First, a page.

For Immediate Release
AUGUSTA - The House on Tuesday took up two bills concerning military recruiters in public schools. The first, LD 1502, requires that public high schools allow recruiters to administer the Armed Services Vocational Aptitude Battery (ASVAB) test to students who elect to take it. Under the bill, recruiters, not school staff, would take the time to administer the test, which would remain voluntary for the students.
That bill was rejected mostly along party lines, 74-68. Majority Democrats on the Education Committee had previously recommended, 8-5, along strict party lines, that it ought not to pass. Republican lawmakers, many of them veterans, rose to speak in favor of the bill, saying that not only is the ASVAB a valuable vocational aptitude tool for civilian as well as military jobs, but opposition to allowing recruiters to give the test at schools smacked of the anti-military sentiment that marked the Vietnam era.
The second bill, LD 1503, saw even more spirited debate. The bill carried the same, party line, 8-5 ought not to pass report out of the Education Committee, and reads that military recruiters must be given the same access to public schools as other career recruiters and that they must be allowed to wear their uniforms into schools.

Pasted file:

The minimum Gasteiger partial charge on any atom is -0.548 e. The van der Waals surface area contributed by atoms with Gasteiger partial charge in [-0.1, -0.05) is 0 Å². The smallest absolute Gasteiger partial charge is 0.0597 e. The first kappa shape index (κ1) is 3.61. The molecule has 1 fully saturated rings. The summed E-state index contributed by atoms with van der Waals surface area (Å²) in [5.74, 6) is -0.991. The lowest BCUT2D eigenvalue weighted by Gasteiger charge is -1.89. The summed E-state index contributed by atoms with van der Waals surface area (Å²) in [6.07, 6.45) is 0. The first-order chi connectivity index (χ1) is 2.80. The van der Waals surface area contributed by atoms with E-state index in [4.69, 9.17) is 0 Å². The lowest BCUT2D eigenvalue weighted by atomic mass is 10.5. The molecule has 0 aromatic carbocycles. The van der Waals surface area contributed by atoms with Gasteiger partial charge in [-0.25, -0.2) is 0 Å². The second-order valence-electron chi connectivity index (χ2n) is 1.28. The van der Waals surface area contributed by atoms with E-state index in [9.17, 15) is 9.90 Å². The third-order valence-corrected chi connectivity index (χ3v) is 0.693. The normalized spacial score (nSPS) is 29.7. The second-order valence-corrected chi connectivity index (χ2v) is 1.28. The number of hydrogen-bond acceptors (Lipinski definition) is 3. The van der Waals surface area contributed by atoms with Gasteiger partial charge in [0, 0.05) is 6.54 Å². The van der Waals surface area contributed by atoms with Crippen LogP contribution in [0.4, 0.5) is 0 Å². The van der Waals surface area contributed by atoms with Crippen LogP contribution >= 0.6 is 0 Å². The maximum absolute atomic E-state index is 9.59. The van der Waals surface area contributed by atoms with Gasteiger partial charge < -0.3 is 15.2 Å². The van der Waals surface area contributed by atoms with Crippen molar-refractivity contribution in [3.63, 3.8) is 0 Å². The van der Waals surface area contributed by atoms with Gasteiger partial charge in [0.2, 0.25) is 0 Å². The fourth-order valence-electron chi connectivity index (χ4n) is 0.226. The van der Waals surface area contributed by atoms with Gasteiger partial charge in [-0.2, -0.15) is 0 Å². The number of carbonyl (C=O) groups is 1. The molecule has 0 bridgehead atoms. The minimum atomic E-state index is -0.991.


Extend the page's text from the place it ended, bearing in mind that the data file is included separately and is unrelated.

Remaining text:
"I found it repulsive that there was opposition to these bills," said Rep. Peter Doak (R-Columbia Falls), who served in Vietnam as a Green Beret. "We bury these guys in their uniforms but they're not allowed to wear them to schools?"
Some Democrats said that LD 1503 is a solution in search of a problem, and expressed doubt that any schools are restricting recruiters' access. However, the bill comes as a result of military recruiters in Maine approaching Governor LePage, citing instances of seven schools requiring they wear civilian clothes, limiting school visits to annual restocking of brochure racks with no student interaction, or requiring advance signup and parental consent in order to speak to a recruiter.
Both bills were Governor's Bills sponsored by House Republican Leader Ken Fredette of Newport. According to the Governor's Office, the recruiters declined to name specific schools publicly because the recruiters want to maintain a good relationship with the schools.
"We are at war right now; men and women are dying," said Rep. Corey Wilson (R-Augusta), who served in the second Iraqi conflict as a Marine. "I find it disgusting that some schools are making service members take off their uniforms before coming to talk to students."
Rep. Joyce Maker (R-Calais) remarked that she was reminded of the days when troops were spat upon when returning from war. "Things have changed," said Maker. "Now, we greet them at Bangor Airport, but we're still not letting them into our schools to talk to our kids? That is wrong."
Rep. Raymond Wallace (R-Dexter) added that things can change again, and we must ensure that we continue to show the military the respect it deserves. "We fought for you!" he told his House colleagues in an emotional floor speech.
After roughly an hour of debate on LD 1503, the House rejected the majority ought not to pass report, 98-44, and accepted the minority ought to pass as amended report, 115-28. The bills now go to the Senate.
Maine House Republicans
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